As the old song says, “money makes the world go round” – at least on the level of material possessions. And money falls into two categories: ours and other people’s.
Of course, we’re free to do whatever we wish with our money. We can spend it extravagantly. Or we can take care of it, spending wisely and putting some aside for future needs and wants.
When we’re asked to handle other people’s money, it’s expected that the wise and careful approach will be used.
When I worked for the federal government, it was made very clear that we were spending taxpayers’ money. We not only had to avoid all extravagance, but we had to be seen to avoid all extravagance. Expenses were limited by guidelines, approved by supervisors or both. Documentation down to the level of parking receipts was required.
Sometimes the oversight got silly. Bills for long-distance phone calls (yes, there used to be charges for these) were passed around and each call had to be accounted for. If you didn’t recognize the number of a call you made a few months ago, you might have to call the number again to find out who it was so you could account for it.
If, however, the arithmetic showed that a national meeting including all travel could be held more cheaply in Mexico than in Winnipeg in February, we went to Winnipeg. In that case, optics outweighed expense.
These practices came to mind reading about the report that the B.C. Speaker Darryl Plecas released describing the alleged expenses of the clerk of the legislature, Craig James, and the sergeant-at-arms, Gary Lenz.
Where were the guidelines or need for supervisory approval on these alleged expenses?
No one seemed to notice or care how such spending of taxpayers’ money would look.
The report lists travel, clothing, jewelry, subscriptions and many other expenses, all at extravagant levels. We don’t yet know how much of these expenditures can be verified – or justified.
To an outsider, namely a taxpayer whose money was being spent, very few of the expenses listed, if any, seem justifiable. Nor are these the kind of purchases most people would make if it was their money they were plunking down.
The very best outcome we can hope for is that any expenses can be justified.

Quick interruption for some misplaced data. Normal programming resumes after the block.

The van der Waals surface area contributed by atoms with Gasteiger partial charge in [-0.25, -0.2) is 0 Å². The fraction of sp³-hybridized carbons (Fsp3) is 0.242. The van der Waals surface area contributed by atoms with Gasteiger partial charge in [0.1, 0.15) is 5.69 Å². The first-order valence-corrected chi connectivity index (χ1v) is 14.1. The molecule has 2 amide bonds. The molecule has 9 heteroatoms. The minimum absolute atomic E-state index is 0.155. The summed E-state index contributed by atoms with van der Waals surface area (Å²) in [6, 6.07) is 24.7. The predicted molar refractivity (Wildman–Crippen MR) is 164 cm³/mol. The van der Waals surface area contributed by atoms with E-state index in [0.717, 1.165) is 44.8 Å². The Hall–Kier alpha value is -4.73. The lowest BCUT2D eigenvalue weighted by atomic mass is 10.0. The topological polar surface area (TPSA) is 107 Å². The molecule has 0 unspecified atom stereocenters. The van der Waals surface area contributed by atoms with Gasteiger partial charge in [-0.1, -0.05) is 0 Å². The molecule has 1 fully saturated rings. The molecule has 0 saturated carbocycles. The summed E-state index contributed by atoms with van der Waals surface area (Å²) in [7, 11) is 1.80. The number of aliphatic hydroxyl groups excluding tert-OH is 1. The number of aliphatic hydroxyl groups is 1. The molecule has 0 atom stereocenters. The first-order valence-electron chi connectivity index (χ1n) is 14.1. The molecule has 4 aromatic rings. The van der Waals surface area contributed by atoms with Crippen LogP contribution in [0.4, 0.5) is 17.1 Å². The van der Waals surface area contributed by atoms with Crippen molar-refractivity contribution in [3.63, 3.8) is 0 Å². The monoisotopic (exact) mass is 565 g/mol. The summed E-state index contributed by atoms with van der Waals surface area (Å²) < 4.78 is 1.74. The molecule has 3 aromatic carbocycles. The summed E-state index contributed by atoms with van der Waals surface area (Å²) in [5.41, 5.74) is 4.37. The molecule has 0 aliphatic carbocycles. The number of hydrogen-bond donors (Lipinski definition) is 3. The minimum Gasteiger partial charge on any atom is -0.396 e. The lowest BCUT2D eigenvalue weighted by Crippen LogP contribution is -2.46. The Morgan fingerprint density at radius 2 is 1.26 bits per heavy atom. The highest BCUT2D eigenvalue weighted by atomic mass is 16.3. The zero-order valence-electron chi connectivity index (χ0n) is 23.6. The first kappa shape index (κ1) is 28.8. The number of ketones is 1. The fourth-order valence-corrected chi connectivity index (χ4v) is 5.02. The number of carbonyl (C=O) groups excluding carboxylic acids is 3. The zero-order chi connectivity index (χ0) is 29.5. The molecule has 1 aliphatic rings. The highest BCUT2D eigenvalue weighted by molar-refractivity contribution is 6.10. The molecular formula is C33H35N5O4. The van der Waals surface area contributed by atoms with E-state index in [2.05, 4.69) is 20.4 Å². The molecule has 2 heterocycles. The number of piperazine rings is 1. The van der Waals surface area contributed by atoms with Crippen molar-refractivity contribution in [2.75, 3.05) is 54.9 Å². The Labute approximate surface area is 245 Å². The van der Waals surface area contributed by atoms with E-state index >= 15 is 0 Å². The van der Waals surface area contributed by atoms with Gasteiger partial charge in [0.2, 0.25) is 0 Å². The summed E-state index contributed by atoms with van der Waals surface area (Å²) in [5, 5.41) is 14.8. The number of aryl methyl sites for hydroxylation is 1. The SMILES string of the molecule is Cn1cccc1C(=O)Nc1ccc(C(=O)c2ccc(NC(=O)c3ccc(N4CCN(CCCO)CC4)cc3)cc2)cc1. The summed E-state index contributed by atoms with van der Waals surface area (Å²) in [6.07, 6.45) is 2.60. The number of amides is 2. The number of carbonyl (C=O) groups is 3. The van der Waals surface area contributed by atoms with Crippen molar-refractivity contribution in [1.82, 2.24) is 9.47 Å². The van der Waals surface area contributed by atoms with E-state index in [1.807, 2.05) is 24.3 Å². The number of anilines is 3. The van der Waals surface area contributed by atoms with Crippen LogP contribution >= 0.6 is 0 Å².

But perhaps it’s determined that what we have are just a couple of bad apples. Perhaps somehow they fell between the cracks in a system that’s well regulated and watched, where most people follow the rules and respect other people’s money.
No matter what, a bad odour will linger for some time.
The worst outcome would be if many people start to feel the system doesn’t work. Some people with access to government or other funds not their own might be tempted to see how much they can get away with. After all, others are doing it.
And that would put pressure on our tax system, which still depends to a large extent on self-reporting and honesty. Tax avoidance (legal) and tax evasion (illegal) rise when taxpayers wonder why they should give their money to government officials who use it to indulge themselves in the kind of luxuries that ordinary citizens can’t afford.
In a democracy, there’s no satisfactory answer to that question.
If you give your money to someone like a banker or a financial adviser, you expect them to treat it as carefully as they would if they were managing their own funds.
You might even say to them: “Treat this like your own money.” By this you mean: “Be thrifty, preserve capital, minimize risk and get value for any expenditures.”
Certainly, you don’t mean: “Blow it on any wild extravagance you can think of.”
Unfortunately, it’s the latter option that comes to mind when some people have access to the funds of others.
If such people operate in the private sector, the public will soon learn not to give them any of their money.
We have less choice about giving our money to the government through taxes.
We should expect public officials to treat every penny we give them at least as carefully as we would treat that money ourselves.
Troy Media columnist Roslyn Kunin is a consulting economist and speaker.
© Troy Media